The Film Room: Dan Hooker

By Kevin Wilson Jul 18, 2019
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City Kickboxing standout Dan Hooker will see action inside the Octagon for the first time in 2019 when he takes on James Vick in a UFC on ESPN 4 lightweight showcase this Saturday in San Antonio, Texas. Hooker started his Ultimate Fighting Championship run 3-3 before a four-fight winning streak put him on the map. A technical knockout loss to Edson Barboza stalled his momentum in December, but the 29-year-old Kiwi now has a chance to thrust himself back into the Top 15 at 155 pounds.

Hooker supplies the material for this installment of The Film Room.



Hooker is longtime training partners with Israel Adesanya, and the similarities in their style and fighting philosophy are prominent. Their games are built around footwork and the ability to use their length to set the pace and range of the fight. The major difference is that Hooker moves around more and is constantly circling the cage to create angles for his left hand. He will circle to his right and step forward with his lead leg to take an outside angle and set up the left. Hooker will also occasionally stop in his tracks while circling to his right, hoping the opponent continues to follow, which allows him to take an inside angle to set up the jab or a reaching left straight. Vick has historically struggled with fighters who stay light on their feet and refuse to play into his plodding forward style, so he could be in for a long night with the always-active Hooker.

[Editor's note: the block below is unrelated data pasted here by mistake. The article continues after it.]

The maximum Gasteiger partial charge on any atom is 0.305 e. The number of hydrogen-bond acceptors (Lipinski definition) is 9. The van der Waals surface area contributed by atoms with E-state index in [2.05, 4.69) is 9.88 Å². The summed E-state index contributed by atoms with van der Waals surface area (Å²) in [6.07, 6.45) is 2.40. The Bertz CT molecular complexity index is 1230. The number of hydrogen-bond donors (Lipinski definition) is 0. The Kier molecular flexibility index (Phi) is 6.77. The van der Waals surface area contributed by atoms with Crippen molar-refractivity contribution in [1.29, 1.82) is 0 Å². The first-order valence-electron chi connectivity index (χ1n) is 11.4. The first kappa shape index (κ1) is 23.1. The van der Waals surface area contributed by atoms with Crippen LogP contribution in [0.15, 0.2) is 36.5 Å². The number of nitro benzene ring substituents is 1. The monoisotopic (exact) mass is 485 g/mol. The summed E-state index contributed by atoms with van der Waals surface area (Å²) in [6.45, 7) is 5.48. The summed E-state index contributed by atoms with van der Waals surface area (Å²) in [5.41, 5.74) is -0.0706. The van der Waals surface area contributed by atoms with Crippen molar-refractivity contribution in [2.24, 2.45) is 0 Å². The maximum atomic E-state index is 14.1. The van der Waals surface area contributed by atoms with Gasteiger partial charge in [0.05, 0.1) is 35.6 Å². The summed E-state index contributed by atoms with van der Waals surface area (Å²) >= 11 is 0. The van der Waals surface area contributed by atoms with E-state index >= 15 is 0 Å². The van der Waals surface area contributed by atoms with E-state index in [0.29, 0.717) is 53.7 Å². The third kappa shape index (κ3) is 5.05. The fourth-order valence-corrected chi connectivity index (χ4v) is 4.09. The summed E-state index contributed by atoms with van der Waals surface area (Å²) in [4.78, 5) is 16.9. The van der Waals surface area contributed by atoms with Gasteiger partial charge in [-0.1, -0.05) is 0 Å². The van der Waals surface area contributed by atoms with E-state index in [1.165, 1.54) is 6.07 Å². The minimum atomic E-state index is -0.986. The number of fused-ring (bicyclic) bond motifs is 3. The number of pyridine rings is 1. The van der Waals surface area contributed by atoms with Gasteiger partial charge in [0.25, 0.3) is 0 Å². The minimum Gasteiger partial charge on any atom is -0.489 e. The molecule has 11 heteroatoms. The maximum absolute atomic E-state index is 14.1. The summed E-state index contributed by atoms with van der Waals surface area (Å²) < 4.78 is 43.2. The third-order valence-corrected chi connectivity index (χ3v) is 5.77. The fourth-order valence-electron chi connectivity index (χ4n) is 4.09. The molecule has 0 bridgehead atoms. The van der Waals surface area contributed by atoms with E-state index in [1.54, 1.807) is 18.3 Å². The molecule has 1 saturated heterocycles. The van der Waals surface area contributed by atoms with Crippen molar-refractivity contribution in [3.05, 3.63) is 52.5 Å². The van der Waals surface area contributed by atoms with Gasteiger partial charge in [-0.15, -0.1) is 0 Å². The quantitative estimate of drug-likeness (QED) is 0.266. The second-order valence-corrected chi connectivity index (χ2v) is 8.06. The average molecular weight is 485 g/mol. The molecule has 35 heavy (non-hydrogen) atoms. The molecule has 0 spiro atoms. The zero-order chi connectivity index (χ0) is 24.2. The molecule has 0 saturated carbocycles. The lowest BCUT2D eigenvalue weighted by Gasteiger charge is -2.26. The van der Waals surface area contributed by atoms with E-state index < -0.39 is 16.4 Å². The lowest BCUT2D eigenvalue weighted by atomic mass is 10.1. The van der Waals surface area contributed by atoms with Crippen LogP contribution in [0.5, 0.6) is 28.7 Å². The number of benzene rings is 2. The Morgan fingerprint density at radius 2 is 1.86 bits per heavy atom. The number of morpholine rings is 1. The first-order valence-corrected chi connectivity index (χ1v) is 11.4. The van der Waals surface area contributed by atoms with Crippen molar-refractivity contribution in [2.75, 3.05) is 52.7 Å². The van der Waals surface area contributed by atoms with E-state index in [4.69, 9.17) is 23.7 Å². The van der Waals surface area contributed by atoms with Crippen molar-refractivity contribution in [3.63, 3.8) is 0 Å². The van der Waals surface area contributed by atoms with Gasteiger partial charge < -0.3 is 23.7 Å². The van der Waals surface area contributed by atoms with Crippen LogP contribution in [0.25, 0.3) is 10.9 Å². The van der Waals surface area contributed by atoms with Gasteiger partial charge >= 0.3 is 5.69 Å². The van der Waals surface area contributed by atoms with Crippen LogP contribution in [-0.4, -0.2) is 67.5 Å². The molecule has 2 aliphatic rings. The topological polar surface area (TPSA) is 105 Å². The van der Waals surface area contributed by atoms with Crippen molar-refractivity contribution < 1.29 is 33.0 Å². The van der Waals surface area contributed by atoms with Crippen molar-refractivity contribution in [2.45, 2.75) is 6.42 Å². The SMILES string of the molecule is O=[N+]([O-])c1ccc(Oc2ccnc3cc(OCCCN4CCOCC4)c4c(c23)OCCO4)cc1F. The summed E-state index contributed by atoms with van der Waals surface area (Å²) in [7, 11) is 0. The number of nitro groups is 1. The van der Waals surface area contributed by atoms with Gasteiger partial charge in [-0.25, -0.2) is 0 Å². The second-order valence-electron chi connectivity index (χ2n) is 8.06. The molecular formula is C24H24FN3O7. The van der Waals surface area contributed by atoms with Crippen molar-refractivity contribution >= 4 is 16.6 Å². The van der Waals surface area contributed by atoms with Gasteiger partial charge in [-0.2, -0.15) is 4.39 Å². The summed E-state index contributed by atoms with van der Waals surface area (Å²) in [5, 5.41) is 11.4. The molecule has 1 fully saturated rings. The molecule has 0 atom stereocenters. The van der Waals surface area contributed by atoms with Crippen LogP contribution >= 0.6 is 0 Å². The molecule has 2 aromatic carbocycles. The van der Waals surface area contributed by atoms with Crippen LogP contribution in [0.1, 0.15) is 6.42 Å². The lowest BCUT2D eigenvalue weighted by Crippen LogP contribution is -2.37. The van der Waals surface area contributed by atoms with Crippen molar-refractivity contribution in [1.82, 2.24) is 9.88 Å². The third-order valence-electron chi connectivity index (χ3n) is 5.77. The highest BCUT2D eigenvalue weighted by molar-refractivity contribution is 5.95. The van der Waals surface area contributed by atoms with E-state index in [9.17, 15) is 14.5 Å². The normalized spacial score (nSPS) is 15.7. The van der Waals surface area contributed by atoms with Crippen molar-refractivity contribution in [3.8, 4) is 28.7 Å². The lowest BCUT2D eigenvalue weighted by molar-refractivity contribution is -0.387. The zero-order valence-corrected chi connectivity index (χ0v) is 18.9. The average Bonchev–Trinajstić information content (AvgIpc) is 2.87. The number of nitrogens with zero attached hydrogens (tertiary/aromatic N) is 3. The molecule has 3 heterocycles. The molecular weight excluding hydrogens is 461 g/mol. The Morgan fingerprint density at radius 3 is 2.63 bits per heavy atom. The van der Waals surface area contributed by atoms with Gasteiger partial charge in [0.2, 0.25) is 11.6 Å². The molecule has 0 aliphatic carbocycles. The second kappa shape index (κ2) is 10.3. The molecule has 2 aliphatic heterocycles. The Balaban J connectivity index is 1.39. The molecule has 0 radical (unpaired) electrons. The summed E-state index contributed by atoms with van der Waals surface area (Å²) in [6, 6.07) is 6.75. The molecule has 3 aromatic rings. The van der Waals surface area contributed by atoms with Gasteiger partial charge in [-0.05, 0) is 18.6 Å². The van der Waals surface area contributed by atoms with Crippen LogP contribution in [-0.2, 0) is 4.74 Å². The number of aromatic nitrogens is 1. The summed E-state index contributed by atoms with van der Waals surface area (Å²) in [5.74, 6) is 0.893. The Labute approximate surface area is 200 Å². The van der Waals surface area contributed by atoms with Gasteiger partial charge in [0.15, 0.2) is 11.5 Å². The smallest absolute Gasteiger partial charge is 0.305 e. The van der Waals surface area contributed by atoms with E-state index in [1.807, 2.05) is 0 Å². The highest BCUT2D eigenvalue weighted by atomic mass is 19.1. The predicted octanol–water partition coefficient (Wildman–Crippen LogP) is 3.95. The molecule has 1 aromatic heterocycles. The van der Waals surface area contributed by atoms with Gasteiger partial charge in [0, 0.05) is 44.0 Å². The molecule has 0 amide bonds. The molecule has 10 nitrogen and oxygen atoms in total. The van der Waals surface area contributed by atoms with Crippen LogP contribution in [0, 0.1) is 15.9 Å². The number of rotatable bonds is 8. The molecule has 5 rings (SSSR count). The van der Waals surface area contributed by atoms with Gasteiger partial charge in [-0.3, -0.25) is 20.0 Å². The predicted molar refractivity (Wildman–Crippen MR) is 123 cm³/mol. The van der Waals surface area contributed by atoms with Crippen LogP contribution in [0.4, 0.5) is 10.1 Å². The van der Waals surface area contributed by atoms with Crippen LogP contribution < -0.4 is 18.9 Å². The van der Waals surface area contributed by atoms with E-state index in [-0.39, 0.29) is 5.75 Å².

Hooker also uses his footwork on the defensive side and has become one of the best evasive fighters in the division. Outside of his UFC debut and his most recent fight with Barboza, Hooker has only absorbed 233 significant strikes in nine fights. To put that into perspective, he ate 126 significant strikes from Barboza in one bout. Although his ability to evade strikes with his footwork was exposed against Barboza, most opponents have a difficult time touching him.



Hooker has enjoyed success with intercepting knees but does not use them enough. Since he is almost always the taller and longer fighter, these knees have a shorter distance to travel and work well against attacking opponents. Hooker relies on setting the range of the fight and is often flustered with aggression, but these knees are the perfect weapons to dissuade aggressive fighters while keeping the fight at his range.



Since Hooker is known for his striking, his grappling is often understated. Early in his career, Hooker initiated grappling exchanges often, and half of his first 10 wins came via submission. These days, he chooses to keep it on the feet, but we know he has the grappling chops to hold his own on the ground or get back to his feet. We saw him get dominated on the ground early in his career but he has been favorably matched with strikers for most of his career, so no one knows how he will look against an elite grappler. Vick and Hooker are far from elite grapplers, so expect this fight to mostly take place on the feet. However, it will be interesting to see who has the advantage on the ground if the action happens to go there.



Hooker often overextends on his left straight and leaves his hips wide open, but only a few opponents have been able to exploit this weakness. Maximo Blanco dominated hooker on the ground for three straight rounds, and Jason Knight routinely ducked under his left hand and landed four takedowns, a tactic which ultimately won him the fight. Similar to Adesanya, Hooker is exceptional at getting back to his feet. However, he has yet to be paired with a serious grappler in a division full of them, so it is only a matter of time before we see someone test him on the ground. Advertisement

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